Connect Four: Political Science Faculty Look at the Influence of Race in Politics
In the United States and across the globe the color of a person’s skin can lead to power or discrimination, privilege or depravity, rights granted or rights oppressed. It can affect every part of the societal landscape, and in the year of a presidential election in the U.S., the political weight that exists with race is pushed further into view for everyone to analyze.
Four faculty members in UK’s Department of Political Science study race and politics. Collectively, their research examines a common theme across widely different areas of the political world: How does race influence contemporary politics?
“It’s impossible to understand American politics without taking race into account,” said Professor Mark Peffley. “Fortunately, our department can do that in diverse ways that illuminate how deeply race influences politics both at home and abroad.”
Stephen Voss’s research concerns how race and ethnicity shapes elections, both in terms of the political impact of racial and ethnic minorities on election outcomes and of how Whites react to the presence of those groups in the electorate.
Numerous economic, political, and cultural factors affect racial and ethnic relations and Voss’s work tries to distinguish among these different influences on electoral behavior using advanced statistical methods.
His current project (undertaken with two former UK graduate students) seeks to understand the influences on minority representation in Congress: Does the quality of representation depend on whether group members turn out to vote? Does voting help with group representation even if their candidate loses? If the group’s general popularity changes rapidly, as happened to Arab Americans after 9/11, does the benefit of voting also change?
Horace Bartilow’s research examines race in international and comparative contexts. His 2007 article in Latin American Politics and Society with Charles Davis examines how Mexican citizens’ perceptions of racial discrimination against Mexican immigrants in the United States shaped their level of domestic support for NAFTA.
In a forthcoming article inInternational Studies Quarterly, Bartilow (with Voss) examines how cultural similarities in race and ethnicity lead states to trade more with each other. In fact, similarities in race and ethnicity each explained the level of trade between nations even when a slew of other factors (e.g., alliances, militarized disputes and the level of democracy among trading partners) are considered.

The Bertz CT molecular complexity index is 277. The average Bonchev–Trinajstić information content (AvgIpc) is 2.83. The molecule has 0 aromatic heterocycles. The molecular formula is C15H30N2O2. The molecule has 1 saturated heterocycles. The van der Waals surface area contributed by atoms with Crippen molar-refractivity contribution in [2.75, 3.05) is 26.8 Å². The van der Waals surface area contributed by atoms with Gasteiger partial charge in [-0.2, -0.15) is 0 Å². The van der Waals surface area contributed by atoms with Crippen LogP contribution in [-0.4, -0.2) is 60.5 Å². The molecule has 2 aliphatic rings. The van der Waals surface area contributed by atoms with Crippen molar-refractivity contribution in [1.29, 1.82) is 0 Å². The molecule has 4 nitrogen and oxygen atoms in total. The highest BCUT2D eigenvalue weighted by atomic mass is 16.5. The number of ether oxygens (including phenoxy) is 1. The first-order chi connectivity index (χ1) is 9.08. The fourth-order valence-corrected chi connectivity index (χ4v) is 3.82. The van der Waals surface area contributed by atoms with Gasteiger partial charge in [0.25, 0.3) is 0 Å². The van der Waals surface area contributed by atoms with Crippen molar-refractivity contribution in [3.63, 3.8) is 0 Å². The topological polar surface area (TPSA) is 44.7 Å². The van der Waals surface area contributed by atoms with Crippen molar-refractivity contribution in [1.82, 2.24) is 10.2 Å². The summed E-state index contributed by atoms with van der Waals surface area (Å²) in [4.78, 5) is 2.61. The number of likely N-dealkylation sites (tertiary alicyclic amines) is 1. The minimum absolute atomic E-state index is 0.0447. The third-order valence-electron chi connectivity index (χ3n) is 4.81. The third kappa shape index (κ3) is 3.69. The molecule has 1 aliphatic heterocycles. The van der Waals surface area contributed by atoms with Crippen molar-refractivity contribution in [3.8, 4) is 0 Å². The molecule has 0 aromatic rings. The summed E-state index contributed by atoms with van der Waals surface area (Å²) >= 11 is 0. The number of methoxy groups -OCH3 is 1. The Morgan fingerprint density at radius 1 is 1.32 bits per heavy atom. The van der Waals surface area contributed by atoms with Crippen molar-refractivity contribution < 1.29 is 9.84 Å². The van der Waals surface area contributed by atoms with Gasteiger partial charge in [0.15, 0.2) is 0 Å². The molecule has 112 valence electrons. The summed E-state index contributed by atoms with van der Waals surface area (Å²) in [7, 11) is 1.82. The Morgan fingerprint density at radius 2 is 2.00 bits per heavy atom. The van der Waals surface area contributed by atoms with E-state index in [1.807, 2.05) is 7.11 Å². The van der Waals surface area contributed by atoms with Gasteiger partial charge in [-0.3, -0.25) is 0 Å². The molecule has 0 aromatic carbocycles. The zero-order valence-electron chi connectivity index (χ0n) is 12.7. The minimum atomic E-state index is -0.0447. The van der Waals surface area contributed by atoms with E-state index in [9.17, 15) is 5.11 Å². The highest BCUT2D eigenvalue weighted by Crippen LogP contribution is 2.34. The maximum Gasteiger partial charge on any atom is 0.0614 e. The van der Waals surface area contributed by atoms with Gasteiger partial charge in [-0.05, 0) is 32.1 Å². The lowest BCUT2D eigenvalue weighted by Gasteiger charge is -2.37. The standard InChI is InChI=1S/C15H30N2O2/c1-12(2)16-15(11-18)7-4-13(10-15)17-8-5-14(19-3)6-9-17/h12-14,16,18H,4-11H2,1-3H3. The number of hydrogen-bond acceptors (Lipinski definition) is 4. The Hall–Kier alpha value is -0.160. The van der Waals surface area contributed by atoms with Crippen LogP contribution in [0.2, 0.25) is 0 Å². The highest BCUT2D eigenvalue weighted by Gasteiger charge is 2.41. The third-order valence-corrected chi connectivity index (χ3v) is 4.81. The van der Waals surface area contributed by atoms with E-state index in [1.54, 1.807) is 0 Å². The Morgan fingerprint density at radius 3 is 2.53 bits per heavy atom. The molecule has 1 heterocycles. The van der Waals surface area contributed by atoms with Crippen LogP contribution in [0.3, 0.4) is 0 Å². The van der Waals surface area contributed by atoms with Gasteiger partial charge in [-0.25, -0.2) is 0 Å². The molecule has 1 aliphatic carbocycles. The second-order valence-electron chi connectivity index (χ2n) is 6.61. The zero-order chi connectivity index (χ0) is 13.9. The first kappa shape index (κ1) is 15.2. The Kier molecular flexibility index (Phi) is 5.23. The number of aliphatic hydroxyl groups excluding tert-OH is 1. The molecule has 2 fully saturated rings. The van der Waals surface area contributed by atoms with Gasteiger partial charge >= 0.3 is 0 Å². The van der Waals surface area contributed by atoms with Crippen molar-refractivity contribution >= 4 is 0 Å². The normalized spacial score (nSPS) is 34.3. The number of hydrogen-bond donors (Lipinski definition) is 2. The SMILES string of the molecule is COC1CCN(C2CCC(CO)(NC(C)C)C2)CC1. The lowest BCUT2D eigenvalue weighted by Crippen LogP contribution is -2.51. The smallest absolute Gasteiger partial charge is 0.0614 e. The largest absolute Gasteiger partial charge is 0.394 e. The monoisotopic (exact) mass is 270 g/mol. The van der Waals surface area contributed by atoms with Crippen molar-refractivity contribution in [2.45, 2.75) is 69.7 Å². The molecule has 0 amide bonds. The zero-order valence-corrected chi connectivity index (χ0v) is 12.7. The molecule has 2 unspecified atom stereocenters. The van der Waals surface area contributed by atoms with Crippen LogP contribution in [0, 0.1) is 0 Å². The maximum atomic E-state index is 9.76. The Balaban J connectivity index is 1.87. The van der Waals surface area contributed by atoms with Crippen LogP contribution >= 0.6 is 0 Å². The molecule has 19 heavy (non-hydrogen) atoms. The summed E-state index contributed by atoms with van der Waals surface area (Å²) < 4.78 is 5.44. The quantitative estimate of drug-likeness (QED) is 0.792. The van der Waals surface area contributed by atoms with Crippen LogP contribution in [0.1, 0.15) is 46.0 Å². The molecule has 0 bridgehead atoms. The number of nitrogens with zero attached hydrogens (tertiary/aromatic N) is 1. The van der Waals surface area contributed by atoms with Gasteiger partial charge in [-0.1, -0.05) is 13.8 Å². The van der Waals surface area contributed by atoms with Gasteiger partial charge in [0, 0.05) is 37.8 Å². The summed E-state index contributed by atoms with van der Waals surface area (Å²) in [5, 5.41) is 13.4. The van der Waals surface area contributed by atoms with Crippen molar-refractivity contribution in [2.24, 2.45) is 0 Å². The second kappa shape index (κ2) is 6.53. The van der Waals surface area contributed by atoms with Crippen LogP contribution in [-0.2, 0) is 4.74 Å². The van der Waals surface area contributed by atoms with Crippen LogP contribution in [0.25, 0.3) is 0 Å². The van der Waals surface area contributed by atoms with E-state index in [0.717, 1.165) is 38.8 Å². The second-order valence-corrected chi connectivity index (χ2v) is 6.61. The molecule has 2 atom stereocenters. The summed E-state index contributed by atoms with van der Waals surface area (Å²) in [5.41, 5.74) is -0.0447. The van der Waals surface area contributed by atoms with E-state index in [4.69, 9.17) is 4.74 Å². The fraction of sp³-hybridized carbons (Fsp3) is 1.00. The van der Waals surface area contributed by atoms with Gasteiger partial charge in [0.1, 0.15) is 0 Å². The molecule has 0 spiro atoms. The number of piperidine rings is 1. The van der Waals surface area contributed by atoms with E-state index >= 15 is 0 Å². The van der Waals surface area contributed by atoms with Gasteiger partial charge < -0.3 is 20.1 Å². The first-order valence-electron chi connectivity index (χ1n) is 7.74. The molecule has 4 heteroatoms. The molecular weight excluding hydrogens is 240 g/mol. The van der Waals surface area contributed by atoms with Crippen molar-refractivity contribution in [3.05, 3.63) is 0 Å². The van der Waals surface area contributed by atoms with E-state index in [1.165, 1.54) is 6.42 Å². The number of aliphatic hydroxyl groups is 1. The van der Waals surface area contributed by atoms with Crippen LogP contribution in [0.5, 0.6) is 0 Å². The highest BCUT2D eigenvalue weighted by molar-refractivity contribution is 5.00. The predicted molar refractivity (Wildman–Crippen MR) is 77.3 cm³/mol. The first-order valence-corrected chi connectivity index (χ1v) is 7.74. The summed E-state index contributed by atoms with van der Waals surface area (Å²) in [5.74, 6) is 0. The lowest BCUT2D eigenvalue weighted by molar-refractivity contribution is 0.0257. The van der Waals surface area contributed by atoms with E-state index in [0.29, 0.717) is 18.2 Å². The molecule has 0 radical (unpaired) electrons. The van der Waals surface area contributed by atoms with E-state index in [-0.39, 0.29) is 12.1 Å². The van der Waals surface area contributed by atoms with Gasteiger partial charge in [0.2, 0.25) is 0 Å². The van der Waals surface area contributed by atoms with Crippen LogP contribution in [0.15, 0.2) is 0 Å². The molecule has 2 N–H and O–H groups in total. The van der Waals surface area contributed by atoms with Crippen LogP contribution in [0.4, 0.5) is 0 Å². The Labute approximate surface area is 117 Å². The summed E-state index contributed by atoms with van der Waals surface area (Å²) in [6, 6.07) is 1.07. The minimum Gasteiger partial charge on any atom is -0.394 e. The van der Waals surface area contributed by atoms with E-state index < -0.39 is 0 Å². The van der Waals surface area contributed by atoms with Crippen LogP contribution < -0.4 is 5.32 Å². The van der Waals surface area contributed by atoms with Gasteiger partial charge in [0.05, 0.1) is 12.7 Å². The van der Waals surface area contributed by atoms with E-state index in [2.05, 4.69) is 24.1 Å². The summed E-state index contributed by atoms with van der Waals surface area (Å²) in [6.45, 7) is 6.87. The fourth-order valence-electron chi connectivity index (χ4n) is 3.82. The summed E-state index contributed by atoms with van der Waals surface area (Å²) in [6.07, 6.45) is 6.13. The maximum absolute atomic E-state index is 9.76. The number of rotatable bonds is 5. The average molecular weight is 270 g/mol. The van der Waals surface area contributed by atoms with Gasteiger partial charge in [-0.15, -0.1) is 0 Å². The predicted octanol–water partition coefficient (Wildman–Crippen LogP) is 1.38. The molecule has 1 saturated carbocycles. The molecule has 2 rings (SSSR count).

Richard Fording’s research focuses on how race influences poverty policy in the American states. In a forthcoming article in American Journal of Political Science, Fording and his co-authors point out how welfare policy making is increasingly decided by the states, localities and private firms.
Although some argue that these developments further the goals of innovation, efficiency, and responsiveness to local preferences, others argue that such developments are really designed to enhance social control over poor and minority populations faced with diminished opportunities and fewer social services. Fording and his co-authors find support for their theory of Racial Classification of how race influences social policy choices.
The Racial Classification model is extended in a series of additional papers which examine the implementation of welfare in Florida. Fording's research on racial politics also extends beyond welfare, and includes a recently published article in the Journal of Politics on racial disparities in state prison populations, and an ongoing project on the mobilization of white separatist groups.
Peffley’s research focuses on how race influences public attitudes toward welfare and crime policies, two ostensibly “race-neutral” issues that are intertwined with race in the public’s mind.
In a recent study published in the American Journal of Political Science, Peffley (and co-author Jon Hurwitz) used national survey data to see how Whites’ and Blacks’ support for the death penalty were affected by different arguments against capital punishment.
Peffley found that African-Americans are more responsive to argument frames that are both racial (i.e., the death penalty is unfair because most of the people who are executed are black) and nonracial (i.e., too many innocent people are being executed) than are whites, who are highly resistant to persuasion and actually become more supportive of the death penalty when confronted with the argument that it discriminates against blacks.
These polarized responses to the framing of arguments against the death penalty can be explained, in part, by the huge racial divide in the way Blacks and Whites view the fairness of the wider criminal justice system, with many Blacks viewing the system as riddled with racial discrimination, while many Whites think the system is colorblind and deny that any significant racial bias exists.
The racial divide in public views of the justice system is the topic of a book that Peffley and Hurwitz recently completed, Justice in America: Why Blacks and Whites See Separate Realities.